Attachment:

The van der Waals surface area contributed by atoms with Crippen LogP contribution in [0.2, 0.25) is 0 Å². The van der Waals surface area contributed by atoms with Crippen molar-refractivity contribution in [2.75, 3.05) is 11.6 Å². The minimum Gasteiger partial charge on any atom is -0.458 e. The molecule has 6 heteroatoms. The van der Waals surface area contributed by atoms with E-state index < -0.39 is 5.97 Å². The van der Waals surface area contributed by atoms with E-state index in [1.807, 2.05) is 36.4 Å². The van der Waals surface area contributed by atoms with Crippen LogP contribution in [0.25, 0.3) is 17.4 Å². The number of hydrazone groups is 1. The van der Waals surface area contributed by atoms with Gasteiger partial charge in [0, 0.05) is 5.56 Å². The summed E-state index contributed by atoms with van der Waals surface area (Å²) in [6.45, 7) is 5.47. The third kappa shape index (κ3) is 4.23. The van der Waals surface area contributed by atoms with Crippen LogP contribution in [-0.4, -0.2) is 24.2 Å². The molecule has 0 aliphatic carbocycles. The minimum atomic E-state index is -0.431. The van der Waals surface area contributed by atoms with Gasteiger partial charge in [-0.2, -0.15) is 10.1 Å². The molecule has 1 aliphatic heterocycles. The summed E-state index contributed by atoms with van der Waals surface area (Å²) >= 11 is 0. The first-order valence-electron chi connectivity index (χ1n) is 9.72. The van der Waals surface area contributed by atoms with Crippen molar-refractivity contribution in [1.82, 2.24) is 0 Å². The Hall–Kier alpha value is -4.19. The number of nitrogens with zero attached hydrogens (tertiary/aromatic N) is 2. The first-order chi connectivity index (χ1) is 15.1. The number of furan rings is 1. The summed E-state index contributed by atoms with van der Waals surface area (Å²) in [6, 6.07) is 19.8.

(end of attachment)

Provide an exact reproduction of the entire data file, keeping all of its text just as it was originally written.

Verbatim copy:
The van der Waals surface area contributed by atoms with Crippen LogP contribution in [0.2, 0.25) is 0 Å². The van der Waals surface area contributed by atoms with Crippen molar-refractivity contribution in [2.75, 3.05) is 11.6 Å². The minimum Gasteiger partial charge on any atom is -0.458 e. The molecule has 6 heteroatoms. The van der Waals surface area contributed by atoms with E-state index < -0.39 is 5.97 Å². The van der Waals surface area contributed by atoms with E-state index in [1.807, 2.05) is 36.4 Å². The van der Waals surface area contributed by atoms with Crippen LogP contribution in [0.25, 0.3) is 17.4 Å². The number of hydrazone groups is 1. The van der Waals surface area contributed by atoms with Gasteiger partial charge in [0, 0.05) is 5.56 Å². The summed E-state index contributed by atoms with van der Waals surface area (Å²) in [6.45, 7) is 5.47. The third kappa shape index (κ3) is 4.23. The van der Waals surface area contributed by atoms with Crippen LogP contribution in [-0.4, -0.2) is 24.2 Å². The molecule has 0 aliphatic carbocycles. The minimum atomic E-state index is -0.431. The van der Waals surface area contributed by atoms with Gasteiger partial charge in [-0.2, -0.15) is 10.1 Å². The molecule has 1 aliphatic heterocycles. The summed E-state index contributed by atoms with van der Waals surface area (Å²) >= 11 is 0. The first-order valence-electron chi connectivity index (χ1n) is 9.72. The van der Waals surface area contributed by atoms with Crippen molar-refractivity contribution in [1.82, 2.24) is 0 Å². The Hall–Kier alpha value is -4.19. The number of nitrogens with zero attached hydrogens (tertiary/aromatic N) is 2. The first-order chi connectivity index (χ1) is 15.1. The number of furan rings is 1. The summed E-state index contributed by atoms with van der Waals surface area (Å²) in [6, 6.07) is 19.8.